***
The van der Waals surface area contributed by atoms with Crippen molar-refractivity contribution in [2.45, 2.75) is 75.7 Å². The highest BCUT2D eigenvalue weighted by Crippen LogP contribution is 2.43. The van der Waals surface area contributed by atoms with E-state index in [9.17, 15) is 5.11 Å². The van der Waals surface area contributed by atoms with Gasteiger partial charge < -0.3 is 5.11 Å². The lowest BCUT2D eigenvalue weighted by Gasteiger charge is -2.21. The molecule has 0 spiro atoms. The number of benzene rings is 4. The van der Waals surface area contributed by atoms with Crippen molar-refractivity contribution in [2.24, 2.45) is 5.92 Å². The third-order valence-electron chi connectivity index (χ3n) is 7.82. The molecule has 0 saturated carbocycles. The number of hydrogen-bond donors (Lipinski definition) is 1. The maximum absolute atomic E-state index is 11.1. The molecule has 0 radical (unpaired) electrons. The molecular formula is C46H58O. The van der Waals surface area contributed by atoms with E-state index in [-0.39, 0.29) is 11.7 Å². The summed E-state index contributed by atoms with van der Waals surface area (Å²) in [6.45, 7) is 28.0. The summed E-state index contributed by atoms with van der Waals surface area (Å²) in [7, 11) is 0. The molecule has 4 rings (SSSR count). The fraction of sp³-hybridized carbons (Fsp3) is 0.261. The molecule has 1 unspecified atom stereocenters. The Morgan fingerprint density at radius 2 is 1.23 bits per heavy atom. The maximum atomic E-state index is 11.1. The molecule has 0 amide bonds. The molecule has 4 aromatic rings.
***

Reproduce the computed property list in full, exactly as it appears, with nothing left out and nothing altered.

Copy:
The van der Waals surface area contributed by atoms with Crippen molar-refractivity contribution in [2.45, 2.75) is 75.7 Å². The highest BCUT2D eigenvalue weighted by Crippen LogP contribution is 2.43. The van der Waals surface area contributed by atoms with E-state index in [9.17, 15) is 5.11 Å². The van der Waals surface area contributed by atoms with Gasteiger partial charge < -0.3 is 5.11 Å². The lowest BCUT2D eigenvalue weighted by Gasteiger charge is -2.21. The molecule has 0 spiro atoms. The number of benzene rings is 4. The van der Waals surface area contributed by atoms with Crippen molar-refractivity contribution in [2.24, 2.45) is 5.92 Å². The third-order valence-electron chi connectivity index (χ3n) is 7.82. The molecule has 0 saturated carbocycles. The number of hydrogen-bond donors (Lipinski definition) is 1. The maximum absolute atomic E-state index is 11.1. The molecule has 0 radical (unpaired) electrons. The molecular formula is C46H58O. The van der Waals surface area contributed by atoms with E-state index in [-0.39, 0.29) is 11.7 Å². The summed E-state index contributed by atoms with van der Waals surface area (Å²) in [6.45, 7) is 28.0. The summed E-state index contributed by atoms with van der Waals surface area (Å²) in [7, 11) is 0. The molecule has 4 rings (SSSR count). The fraction of sp³-hybridized carbons (Fsp3) is 0.261. The molecule has 1 unspecified atom stereocenters. The Morgan fingerprint density at radius 2 is 1.23 bits per heavy atom. The maximum atomic E-state index is 11.1. The molecule has 0 amide bonds. The molecule has 4 aromatic rings.